Below you can see that I need those funky plastic radiator pipe covers to give the radiator chrome-finished pipes. Then we need the carpet to arrive, the desk, the big TV for up top and the monitor or monitors for the middle section.
The shot above is from about a week ago. You’ll maybe notice that I was still using the HDMI modules… I can’t really zoom in any tighter on the below shot, but you may notice that the one on the right was “bulging” somewhat. It was really rammed in there, so out they went.
The electrical sockets have all been done by me. They’re fairly easy to do – just ensure that you get the right colour in the right hole on the back of that double socket. Back in the day (and throughout our 1970’s house) it was black for neutral and red for live. Now, and as you’ll see in your plugs, it’s blue for neutral and brown for live. If you’re not confident about this stuff – get an electrician to do it.
I’m on a budget though, so the plumbing (I had to move the radiator a bit) and most of the electrics were done by me to keep the costs down. I did have to call an electrician mate in to help with the spotlights though. This was because, once I took the old light fitting down, there were three sets of cables coming in and nearly all the cables were black. Confusing as heck.
A few days later, and after a particularly fractious visit to the ever-so-lovely Ikea to get the desk, we could start covering up those sockets I’d spent sooooo long sorting out! :)
The desk has one draw and a door below. This is for the PS4 and any other related gubbins. Hide that away.
Then, the TV. This involved a mounting bracket and some special mounting bolts. Definitely always use the bolts / screws / spacers that your TV manufacturer supply as they know their TV better than the random Chinese manufacturer who made the mounting plate.
Again, little note here – take the mounting bracket into your equations when you’re positioning your sockets. We looked at the best position for the TV and found that the bracket was most ideally suited right in front of the electrical sockets at the top. Annoying. In the end I put the bracket right on top of the sockets. Again, more dust, more drilling, hefty rawlplugs, bolts and a spirit level to make sure that the TV is horizontal.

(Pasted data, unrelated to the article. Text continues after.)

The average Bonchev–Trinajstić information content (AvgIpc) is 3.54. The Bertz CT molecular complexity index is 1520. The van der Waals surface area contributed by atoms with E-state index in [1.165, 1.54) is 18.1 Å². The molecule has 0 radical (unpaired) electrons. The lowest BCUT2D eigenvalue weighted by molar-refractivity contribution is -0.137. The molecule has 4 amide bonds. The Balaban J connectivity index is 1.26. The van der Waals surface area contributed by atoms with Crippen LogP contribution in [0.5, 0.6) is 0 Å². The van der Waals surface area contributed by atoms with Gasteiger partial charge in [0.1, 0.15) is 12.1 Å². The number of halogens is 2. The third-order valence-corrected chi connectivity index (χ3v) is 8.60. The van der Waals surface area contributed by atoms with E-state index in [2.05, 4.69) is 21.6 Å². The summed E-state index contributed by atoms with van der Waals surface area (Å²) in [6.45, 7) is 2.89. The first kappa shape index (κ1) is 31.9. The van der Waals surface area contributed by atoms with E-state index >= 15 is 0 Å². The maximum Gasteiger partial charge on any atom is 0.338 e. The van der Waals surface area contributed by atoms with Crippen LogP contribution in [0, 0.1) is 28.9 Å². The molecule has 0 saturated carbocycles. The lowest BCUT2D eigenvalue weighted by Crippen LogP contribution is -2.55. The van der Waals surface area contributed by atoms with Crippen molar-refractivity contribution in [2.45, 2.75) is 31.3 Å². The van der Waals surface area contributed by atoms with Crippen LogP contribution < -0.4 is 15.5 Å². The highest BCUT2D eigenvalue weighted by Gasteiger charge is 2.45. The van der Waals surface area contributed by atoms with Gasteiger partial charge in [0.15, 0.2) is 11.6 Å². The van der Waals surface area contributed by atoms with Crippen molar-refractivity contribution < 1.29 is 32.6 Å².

Edit – OK, I’ve just been told that some people don’t know what a rawlplug is. Turns out that different places / people call them different things. Its also called a rawlbolt, a wall plug, a screw anchor, a dowel or a peg! Either way, I used 6 hefty ones for this and I was screwing directly into a brick wall, so its definitely going to hold.
Right, so we don’t have those central monitors just yet, but I’m hopefully going for something like this when I next get paid. Just as long as it’s fairly flush against the wall..
Here, after 2 months of hammering, sanding, plastering, painting, re-wiring and swearing, is where things are right now..
The cabling below can just be seen. The Ikea desk comes with a cable-tidy, which is handy right now as my laptop power cable and headset tend to be a bit messy.
Santa brought a gaming chair…
Ignore the green floor. I’ve put some wood fibre underlay sheets down that were left over from a previous project (wood flooring in the hall). Just so that the floorboards don’t scratch the desk etc etc.
I must admit, I’m properly impressed so far. This isn’t a big room. We’ve always called it the “box room” and I’ve gone as minimalistic as possible to make the most of the space. Yes, it’s a gaming room, but I wanted the TV up and out of the way plus monitors for when I’m working and a big desk so that my son can do his homework. Hopefully it ticks all the boxes.
Next up, the final part! If you’ve missed anything, read the whole story of this project right here.